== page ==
I decided that I didn't want to destroy a perfectly good bike for this project, and also since this compressor is so small, I figured I could just mount my bike directly on it in place of the rear wheel.  Also look at that gear ratio! that looks like it'd take a fortnight to get any decent amount of air.
sizing the compressor with the bike
Perfect fit!
I designed this mess for the drive train:
complete diagram of bicycle compressor conversion
Here's the same thing, except less coherent and hand drawn.
hand drawn compressor diagram
First the piece for the big sprocket was made of some welded pieces.
welding pieces for sprocket adaptor
I took the big sprocket off some terrible old riveted crank.
drilling out big sprocket from terrible riveted crank
Now turning an undercut on the piece of plate to mount the sprocket. This was a pain because the interrupted cut caused enough torque to stall the spindle if the depth of cut was too deep.  Also boring the inside to accommodate the aluminum sleeve/bushing.
turning under cut to mount big sprocket
Afterwards, drilling holes to bolt the sprocket.
drilling holes to mount big sprocket
Then drilling and tapping a setscrew hole to secure to the aluminum sleeve.
tapping set screw hole in sprocket adaptor
Finally, welding on another small sprocket.  This is the one that connects to the bike's chain.  The big sprocket connects to the small sprocket on the compressor.  This way I've reduced the gear ratio twice, so it will spin fast.  During welding, I plugged the hole with a scrap piece of aluminum so no spatter would mess up the bore.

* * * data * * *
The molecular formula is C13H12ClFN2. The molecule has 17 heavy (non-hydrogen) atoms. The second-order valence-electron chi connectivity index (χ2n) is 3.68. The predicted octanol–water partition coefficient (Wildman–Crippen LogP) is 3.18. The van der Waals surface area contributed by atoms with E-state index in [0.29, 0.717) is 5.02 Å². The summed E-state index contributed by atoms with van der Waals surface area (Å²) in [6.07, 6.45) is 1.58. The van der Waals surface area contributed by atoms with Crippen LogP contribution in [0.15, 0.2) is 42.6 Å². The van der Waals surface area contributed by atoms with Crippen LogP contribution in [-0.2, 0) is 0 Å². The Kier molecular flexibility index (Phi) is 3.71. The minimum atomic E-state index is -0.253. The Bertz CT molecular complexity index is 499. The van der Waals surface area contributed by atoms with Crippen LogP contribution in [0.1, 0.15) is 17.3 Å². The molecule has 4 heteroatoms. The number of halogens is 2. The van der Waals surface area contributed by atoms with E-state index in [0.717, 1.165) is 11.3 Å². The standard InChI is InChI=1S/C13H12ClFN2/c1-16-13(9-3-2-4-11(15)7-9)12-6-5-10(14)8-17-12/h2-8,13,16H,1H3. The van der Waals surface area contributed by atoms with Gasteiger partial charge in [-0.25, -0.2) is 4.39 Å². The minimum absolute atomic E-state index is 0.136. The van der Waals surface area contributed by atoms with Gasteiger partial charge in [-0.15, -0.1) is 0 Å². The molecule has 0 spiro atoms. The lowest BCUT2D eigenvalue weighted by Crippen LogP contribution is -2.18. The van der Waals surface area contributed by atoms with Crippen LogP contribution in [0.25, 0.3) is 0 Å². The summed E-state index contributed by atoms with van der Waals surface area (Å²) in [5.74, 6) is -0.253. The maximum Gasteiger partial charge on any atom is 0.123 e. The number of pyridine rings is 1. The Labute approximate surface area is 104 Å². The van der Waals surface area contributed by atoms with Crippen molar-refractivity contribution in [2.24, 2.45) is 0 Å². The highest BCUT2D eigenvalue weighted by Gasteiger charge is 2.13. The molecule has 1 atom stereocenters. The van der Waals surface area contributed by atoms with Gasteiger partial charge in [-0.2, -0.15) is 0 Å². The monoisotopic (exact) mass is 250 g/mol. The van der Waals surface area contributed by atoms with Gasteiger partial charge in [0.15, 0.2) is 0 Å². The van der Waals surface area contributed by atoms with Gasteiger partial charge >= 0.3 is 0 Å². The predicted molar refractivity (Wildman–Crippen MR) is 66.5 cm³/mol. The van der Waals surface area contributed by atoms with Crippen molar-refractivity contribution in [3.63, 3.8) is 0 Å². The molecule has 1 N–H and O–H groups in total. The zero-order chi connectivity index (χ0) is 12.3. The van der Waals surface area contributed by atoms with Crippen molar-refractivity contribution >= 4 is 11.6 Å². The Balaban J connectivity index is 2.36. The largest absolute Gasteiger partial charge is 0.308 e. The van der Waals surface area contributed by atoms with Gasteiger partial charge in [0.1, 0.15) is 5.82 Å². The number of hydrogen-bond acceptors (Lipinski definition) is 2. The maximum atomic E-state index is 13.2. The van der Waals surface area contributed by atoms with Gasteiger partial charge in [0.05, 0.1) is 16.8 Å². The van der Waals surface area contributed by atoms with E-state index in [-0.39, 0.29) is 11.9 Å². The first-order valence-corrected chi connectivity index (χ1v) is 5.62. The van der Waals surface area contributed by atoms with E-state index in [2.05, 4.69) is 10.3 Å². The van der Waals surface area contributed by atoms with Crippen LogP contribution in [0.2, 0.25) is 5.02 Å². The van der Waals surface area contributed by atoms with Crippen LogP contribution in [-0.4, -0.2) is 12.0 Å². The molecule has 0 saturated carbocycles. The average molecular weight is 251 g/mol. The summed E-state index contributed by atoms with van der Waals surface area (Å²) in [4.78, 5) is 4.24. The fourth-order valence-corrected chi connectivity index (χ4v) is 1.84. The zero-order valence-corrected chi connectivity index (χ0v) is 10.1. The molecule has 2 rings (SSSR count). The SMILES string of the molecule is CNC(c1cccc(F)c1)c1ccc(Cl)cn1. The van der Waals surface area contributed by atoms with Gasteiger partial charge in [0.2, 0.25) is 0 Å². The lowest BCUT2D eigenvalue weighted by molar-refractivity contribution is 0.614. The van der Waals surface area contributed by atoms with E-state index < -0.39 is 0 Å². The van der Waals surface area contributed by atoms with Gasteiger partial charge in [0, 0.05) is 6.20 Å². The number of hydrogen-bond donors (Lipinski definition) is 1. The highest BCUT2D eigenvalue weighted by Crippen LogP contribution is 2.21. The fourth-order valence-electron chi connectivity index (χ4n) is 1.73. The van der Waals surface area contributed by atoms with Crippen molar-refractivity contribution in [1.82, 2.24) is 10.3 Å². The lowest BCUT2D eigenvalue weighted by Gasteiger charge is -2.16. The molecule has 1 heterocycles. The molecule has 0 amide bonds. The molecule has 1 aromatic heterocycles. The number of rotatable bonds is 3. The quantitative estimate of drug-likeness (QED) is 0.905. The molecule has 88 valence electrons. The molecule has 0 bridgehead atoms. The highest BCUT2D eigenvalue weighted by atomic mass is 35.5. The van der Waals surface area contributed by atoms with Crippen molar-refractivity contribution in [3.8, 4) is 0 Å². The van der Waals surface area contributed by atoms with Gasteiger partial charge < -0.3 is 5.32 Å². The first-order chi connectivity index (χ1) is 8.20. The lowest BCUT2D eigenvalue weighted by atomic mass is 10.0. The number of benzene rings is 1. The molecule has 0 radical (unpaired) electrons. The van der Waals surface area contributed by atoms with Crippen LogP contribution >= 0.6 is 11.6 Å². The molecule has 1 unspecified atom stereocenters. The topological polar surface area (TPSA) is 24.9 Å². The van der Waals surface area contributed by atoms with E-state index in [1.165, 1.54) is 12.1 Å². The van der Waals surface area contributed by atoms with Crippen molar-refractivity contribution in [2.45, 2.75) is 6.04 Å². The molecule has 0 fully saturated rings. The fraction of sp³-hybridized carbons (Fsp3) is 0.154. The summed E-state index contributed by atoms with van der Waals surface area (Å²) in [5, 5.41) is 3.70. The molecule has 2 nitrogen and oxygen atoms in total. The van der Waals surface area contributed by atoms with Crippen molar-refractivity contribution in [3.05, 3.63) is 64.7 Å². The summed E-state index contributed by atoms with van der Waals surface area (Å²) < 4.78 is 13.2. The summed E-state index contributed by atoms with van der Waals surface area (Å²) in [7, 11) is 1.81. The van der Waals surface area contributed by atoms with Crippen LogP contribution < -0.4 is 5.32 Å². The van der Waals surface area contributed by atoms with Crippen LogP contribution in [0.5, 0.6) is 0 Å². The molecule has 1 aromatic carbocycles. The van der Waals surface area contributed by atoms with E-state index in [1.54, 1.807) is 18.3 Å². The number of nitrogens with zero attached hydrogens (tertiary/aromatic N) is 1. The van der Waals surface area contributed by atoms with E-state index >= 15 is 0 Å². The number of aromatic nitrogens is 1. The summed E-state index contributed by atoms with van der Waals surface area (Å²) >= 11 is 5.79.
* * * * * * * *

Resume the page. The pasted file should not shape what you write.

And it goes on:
welding small sprocket on sprocket adaptor
Here I am milling a flat on the aluminum sleeve.
milling set screw flat on aluminum sleeve bushing
Now making the bushing shaft bits that the aluminum sleeve will spin about.  These thread onto the ½" threaded rod that goes in place of the rear wheel axle.
turning bushing shaft bits
The rod needed relief grooves in order to fit into the bike's dropouts.
cutting relief grooves on 1/2" threaded rod
For mounting all of this, I used the conveniently placed threaded holes that the original plastic housing screwed into.  I used some angle iron from a bed frame.
new angle iron mounted on original compressor housing holes
Then I welded the support rails on top.  Just to be safe, I covered all the compressor stuff with some sheet metal so I didn't accidentally ruin anything with weld spatter.
welding bicycle compressor support rails
For the slot the threaded rod mounts in, I started by drilling a lot of holes.
center drilling rails
Then bigger holes.
drilling rails
Then milling it out to ½".  Drilling the holes first made milling it a lot easier.
milling mounting slot in bicycle compressor rails
Everything ended up fitting together perfectly.  The first time I tried spinning it without putting oil on the bushings which caused the aluminum to gall and stall, not good.  After some lubrication, it would spin more freely.